Tal Al Rumman, Jordan
The site is located high in the Rumman valley in Jerash close to the Balqa border. The area is approximately 10.5 hectares and it is one of two conjoined sites, which have a combined area of 21.5 hectares. It is accessed via a regional road which defines its western boundary. From there, the site climbs steadily towards a large pine forest that thins out and spills onto the site creating a shaded canopy along the Eastern boundary. The terrain of the site is characterised by large boulders and small shrubs interspersed with olive, pine, and fig trees. There is a small one storey building in the South Western corner which is used by the resident farmer and occasionally accommodates visitors. The site is long and thin, approximately 54x190m. It climbs a total of 20 meters although the elevation feels greater as the land continues to climb into the forest. The wind sweeps up the hill from one corner to the other from a North Westerly direction.
The location of the house is set towards the Eastern edge of the site close to the pine trees where it benefits from wide open views of adjoining landscape to the South and the distant Zarqa valley to the West. The accommodation is split up in two clusters of buildings, arranged around a terrace, whose orientation responds to the topography. Their forms, the composition of openings and the material with which they are constructed - rough cast concrete - reference the rocky outcroppings of the immediate landscape.
To the North three pavilion-like bedrooms face different parts of the site, the master which faces the forest has rooftop sleeping. Narrow spaces between the bedrooms join up to form a private courtyard and protect the interiors from the afternoon sun. The main living and entertaining spaces are provided in two loftier structures, organised over two levels with a shared roof. The lower level is accessed directly from the land to the West where the client will park within the volume of the house. From there several possible routes take you up, through the building to a partially shaded terrace and swimming pool to the East. This space, between the buildings and the trees, provides comfortable places to sit at different times of the day and at different times of the year depending on the temperature, sun angle and the wind.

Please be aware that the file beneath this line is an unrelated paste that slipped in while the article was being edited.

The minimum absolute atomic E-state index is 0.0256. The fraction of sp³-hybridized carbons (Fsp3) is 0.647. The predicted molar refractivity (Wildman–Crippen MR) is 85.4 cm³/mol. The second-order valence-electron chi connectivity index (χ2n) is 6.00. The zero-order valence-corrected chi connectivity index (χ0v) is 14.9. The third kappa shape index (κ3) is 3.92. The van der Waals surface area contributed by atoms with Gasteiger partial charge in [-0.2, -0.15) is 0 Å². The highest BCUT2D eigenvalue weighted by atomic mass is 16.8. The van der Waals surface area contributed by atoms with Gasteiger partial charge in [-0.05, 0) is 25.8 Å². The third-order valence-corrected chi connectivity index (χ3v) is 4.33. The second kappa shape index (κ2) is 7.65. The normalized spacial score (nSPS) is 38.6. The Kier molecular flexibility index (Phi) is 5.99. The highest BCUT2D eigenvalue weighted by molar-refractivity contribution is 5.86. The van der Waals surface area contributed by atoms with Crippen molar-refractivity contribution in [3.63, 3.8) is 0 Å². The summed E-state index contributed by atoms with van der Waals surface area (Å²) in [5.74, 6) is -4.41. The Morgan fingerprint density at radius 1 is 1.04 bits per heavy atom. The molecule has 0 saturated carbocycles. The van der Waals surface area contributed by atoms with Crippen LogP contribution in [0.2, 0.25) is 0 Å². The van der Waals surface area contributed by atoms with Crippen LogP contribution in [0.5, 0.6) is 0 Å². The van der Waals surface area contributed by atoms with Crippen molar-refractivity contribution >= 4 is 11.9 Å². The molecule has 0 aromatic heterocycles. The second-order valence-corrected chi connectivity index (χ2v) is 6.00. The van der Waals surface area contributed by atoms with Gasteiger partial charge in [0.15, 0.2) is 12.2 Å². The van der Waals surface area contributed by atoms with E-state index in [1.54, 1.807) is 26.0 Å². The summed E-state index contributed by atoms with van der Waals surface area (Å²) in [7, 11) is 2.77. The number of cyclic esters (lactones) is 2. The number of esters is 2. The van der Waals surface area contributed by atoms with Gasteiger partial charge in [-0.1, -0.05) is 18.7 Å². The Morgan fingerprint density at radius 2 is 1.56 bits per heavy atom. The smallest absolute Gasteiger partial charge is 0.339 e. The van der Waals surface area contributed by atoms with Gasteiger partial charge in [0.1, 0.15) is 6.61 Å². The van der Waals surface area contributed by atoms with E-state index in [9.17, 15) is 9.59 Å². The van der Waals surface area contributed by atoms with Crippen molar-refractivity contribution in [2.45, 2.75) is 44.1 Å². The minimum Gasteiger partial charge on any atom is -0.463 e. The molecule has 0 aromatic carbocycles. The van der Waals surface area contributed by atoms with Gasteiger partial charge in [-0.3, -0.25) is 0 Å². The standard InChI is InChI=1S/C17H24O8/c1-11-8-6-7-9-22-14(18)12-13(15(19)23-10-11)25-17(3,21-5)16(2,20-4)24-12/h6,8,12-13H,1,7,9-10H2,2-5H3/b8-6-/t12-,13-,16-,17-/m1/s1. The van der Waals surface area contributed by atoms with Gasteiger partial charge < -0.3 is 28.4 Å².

The construction is simple and expedient like the buildings of nearby villages, which are predominantly concrete and blockwork. Here aerated blockwork forms a layer of permanent shuttering on the inside while the external, loadbearing structure is a monolithic shell of in situ cast concrete. Horizontal board marks left by standard 10cm softwood planks reflect the geological strata of nearby rock formations. Exposing the mass of the building to the outside slows the rate at which the building heats up and helps to regulate diurnal fluctuations in temperature. The aerated blocks provide comfort in winter and increase the depth of the facade allowing windows to be deeply set within the wall. West facing windows have the addition of external blinds. The orientation and volume of the spaces inside and the location of opening vents take advantage of the prevailing wind to provide natural ventilation.
Bedroom walls are rendered in shades of venetian plaster and pale terrazzo tiles cover the floors, bringing softness to the interiors in colours borrowed from the surroundings. The atmosphere of the main building is rustic; walls of rough textured render, large slabs of stone, oak frames and linen curtains are put together simply, echoing the directness of the board marked facades. Floors of dark Karaki stone are framed with lighter borders that spill out onto the terrace, where they are given a fine bush hammered finish, keeping them cool under foot. The pool is lined in the same dark stone helping maintain a comfortable swimming temperature and enhancing the mirror-like quality of the water's surface.